The Bank of Ghana says its decision to take a 50 per cent haircut on the government’s debt has saved the economy from collapse and sent a positive signal to external partners.
“With BoG being the absorber, the external partners are also watching. Remember they also need to go through some debt treatment but before that, they needed to see what will happen to the Bank of Ghana and now that they’ve seen that, it will send a signal to them.
“With this, I’m sure it will make the process go faster because the biggest policy institution has taken a haircut,” Dr. Philip Abradu-Otoo, Director of Research at BoG said.
Bank of Ghana (BoG) incurred a loss of GHS55.12 billion in 2022, largely as a result of the government’s Domestic Exchange Programme (DDEP) after its non-marketable holdings of Government of Ghana instruments including long-term stocks, a COVID-19 Bond and overdraft were subjected to a 50 per cent haircut.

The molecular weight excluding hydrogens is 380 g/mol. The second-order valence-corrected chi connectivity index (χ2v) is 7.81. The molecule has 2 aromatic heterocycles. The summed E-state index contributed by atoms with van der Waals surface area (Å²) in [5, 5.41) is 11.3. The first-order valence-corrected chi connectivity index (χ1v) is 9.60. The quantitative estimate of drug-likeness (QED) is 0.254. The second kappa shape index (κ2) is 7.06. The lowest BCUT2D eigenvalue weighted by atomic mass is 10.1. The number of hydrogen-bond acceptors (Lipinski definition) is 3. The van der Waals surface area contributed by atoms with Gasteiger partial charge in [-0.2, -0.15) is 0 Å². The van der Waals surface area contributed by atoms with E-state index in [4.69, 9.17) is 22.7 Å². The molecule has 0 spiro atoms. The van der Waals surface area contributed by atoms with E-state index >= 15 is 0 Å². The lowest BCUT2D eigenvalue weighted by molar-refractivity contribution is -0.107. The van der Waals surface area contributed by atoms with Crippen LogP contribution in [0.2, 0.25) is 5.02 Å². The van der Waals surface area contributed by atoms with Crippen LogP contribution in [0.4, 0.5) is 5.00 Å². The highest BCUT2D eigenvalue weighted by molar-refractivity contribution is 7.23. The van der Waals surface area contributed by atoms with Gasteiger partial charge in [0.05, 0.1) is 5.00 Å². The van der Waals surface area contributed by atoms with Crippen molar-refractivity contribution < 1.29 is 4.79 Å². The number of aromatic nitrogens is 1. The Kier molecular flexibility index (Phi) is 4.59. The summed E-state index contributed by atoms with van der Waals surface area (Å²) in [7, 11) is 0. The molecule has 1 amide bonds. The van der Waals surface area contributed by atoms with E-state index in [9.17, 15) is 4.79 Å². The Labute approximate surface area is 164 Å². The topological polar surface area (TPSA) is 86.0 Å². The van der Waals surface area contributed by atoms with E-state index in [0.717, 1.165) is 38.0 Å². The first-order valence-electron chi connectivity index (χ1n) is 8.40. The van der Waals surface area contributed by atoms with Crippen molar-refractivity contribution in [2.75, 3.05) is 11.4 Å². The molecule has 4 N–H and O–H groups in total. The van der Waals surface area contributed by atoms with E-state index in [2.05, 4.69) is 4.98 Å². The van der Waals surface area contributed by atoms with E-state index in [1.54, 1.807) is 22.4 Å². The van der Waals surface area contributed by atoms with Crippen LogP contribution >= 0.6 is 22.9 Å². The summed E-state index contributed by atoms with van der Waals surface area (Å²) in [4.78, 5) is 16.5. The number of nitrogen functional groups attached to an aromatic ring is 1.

Also, the Bank’s other claims (holdings of marketable instruments) were exchanged under similar terms as other financial institutions under the DDEP, leading to an impairment of GHS48.40 billion in 2022.
In addition, the Bank incurred revaluation losses on its foreign assets and liabilities due to exchange rate depreciation, leading to a total loss of GHS55.12bn equity in 2022.
However, the Central Bank said it would implement measures, including the government’s support for recapitalisation to ensure that equity was restored to a positive path by the end of 2027.
Dr Abradu-Otoo said the BoG remained committed to policy solvency, diligently managing inflation and ensuring financial stability despite facing challenges emanating from the Domestic Debt Exchange Programme (DDEP).